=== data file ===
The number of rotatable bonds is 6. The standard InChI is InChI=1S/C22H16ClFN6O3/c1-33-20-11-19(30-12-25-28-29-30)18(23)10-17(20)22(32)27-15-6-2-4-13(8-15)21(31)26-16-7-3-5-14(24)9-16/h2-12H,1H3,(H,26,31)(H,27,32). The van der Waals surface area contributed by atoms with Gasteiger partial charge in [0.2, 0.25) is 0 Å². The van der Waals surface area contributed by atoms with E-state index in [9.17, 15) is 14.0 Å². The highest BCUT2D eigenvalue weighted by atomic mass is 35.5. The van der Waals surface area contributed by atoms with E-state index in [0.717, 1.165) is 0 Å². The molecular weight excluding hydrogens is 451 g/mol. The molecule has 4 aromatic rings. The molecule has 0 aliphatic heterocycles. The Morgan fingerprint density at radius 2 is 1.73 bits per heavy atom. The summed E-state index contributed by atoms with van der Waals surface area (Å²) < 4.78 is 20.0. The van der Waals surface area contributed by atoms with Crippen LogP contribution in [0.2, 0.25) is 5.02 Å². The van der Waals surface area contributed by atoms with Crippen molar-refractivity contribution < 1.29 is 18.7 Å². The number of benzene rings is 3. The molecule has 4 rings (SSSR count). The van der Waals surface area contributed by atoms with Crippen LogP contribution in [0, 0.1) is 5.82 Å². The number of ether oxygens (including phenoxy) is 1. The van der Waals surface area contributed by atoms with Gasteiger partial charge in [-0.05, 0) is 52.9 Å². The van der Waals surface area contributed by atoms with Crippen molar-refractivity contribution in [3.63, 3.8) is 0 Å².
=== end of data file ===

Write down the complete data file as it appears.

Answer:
The number of rotatable bonds is 6. The standard InChI is InChI=1S/C22H16ClFN6O3/c1-33-20-11-19(30-12-25-28-29-30)18(23)10-17(20)22(32)27-15-6-2-4-13(8-15)21(31)26-16-7-3-5-14(24)9-16/h2-12H,1H3,(H,26,31)(H,27,32). The van der Waals surface area contributed by atoms with Gasteiger partial charge in [0.2, 0.25) is 0 Å². The van der Waals surface area contributed by atoms with E-state index in [9.17, 15) is 14.0 Å². The highest BCUT2D eigenvalue weighted by atomic mass is 35.5. The van der Waals surface area contributed by atoms with E-state index in [0.717, 1.165) is 0 Å². The molecular weight excluding hydrogens is 451 g/mol. The molecule has 4 aromatic rings. The molecule has 0 aliphatic heterocycles. The Morgan fingerprint density at radius 2 is 1.73 bits per heavy atom. The summed E-state index contributed by atoms with van der Waals surface area (Å²) < 4.78 is 20.0. The van der Waals surface area contributed by atoms with Crippen LogP contribution in [0.2, 0.25) is 5.02 Å². The van der Waals surface area contributed by atoms with Crippen molar-refractivity contribution < 1.29 is 18.7 Å². The number of benzene rings is 3. The molecule has 4 rings (SSSR count). The van der Waals surface area contributed by atoms with Crippen LogP contribution in [0, 0.1) is 5.82 Å². The number of ether oxygens (including phenoxy) is 1. The van der Waals surface area contributed by atoms with Gasteiger partial charge in [-0.05, 0) is 52.9 Å². The van der Waals surface area contributed by atoms with Crippen molar-refractivity contribution in [3.63, 3.8) is 0 Å².